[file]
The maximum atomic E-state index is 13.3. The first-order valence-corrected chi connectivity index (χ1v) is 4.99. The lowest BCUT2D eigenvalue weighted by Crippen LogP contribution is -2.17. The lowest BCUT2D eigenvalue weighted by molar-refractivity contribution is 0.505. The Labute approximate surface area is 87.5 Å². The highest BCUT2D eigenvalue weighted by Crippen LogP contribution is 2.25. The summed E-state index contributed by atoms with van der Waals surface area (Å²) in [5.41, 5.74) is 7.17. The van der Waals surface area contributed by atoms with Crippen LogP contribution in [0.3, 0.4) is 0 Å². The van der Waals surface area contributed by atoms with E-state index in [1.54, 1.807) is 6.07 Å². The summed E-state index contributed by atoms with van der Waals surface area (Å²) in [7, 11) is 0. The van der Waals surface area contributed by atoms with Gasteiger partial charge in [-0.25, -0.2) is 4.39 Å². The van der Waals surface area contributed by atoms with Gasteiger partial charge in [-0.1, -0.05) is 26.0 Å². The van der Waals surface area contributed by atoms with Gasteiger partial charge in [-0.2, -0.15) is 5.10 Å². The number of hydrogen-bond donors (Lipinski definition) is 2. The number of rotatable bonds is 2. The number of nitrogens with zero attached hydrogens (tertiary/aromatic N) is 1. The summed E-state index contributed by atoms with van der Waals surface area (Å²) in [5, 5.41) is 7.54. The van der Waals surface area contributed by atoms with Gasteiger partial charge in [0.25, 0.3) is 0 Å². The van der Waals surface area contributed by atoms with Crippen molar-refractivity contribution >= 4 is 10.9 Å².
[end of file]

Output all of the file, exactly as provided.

The maximum atomic E-state index is 13.3. The first-order valence-corrected chi connectivity index (χ1v) is 4.99. The lowest BCUT2D eigenvalue weighted by Crippen LogP contribution is -2.17. The lowest BCUT2D eigenvalue weighted by molar-refractivity contribution is 0.505. The Labute approximate surface area is 87.5 Å². The highest BCUT2D eigenvalue weighted by Crippen LogP contribution is 2.25. The summed E-state index contributed by atoms with van der Waals surface area (Å²) in [5.41, 5.74) is 7.17. The van der Waals surface area contributed by atoms with Crippen LogP contribution in [0.3, 0.4) is 0 Å². The van der Waals surface area contributed by atoms with E-state index in [1.54, 1.807) is 6.07 Å². The summed E-state index contributed by atoms with van der Waals surface area (Å²) in [7, 11) is 0. The van der Waals surface area contributed by atoms with Gasteiger partial charge in [-0.25, -0.2) is 4.39 Å². The van der Waals surface area contributed by atoms with Gasteiger partial charge in [-0.1, -0.05) is 26.0 Å². The van der Waals surface area contributed by atoms with Gasteiger partial charge in [-0.2, -0.15) is 5.10 Å². The number of hydrogen-bond donors (Lipinski definition) is 2. The number of rotatable bonds is 2. The number of nitrogens with zero attached hydrogens (tertiary/aromatic N) is 1. The summed E-state index contributed by atoms with van der Waals surface area (Å²) in [5, 5.41) is 7.54. The van der Waals surface area contributed by atoms with Gasteiger partial charge in [0.25, 0.3) is 0 Å². The van der Waals surface area contributed by atoms with Crippen molar-refractivity contribution >= 4 is 10.9 Å².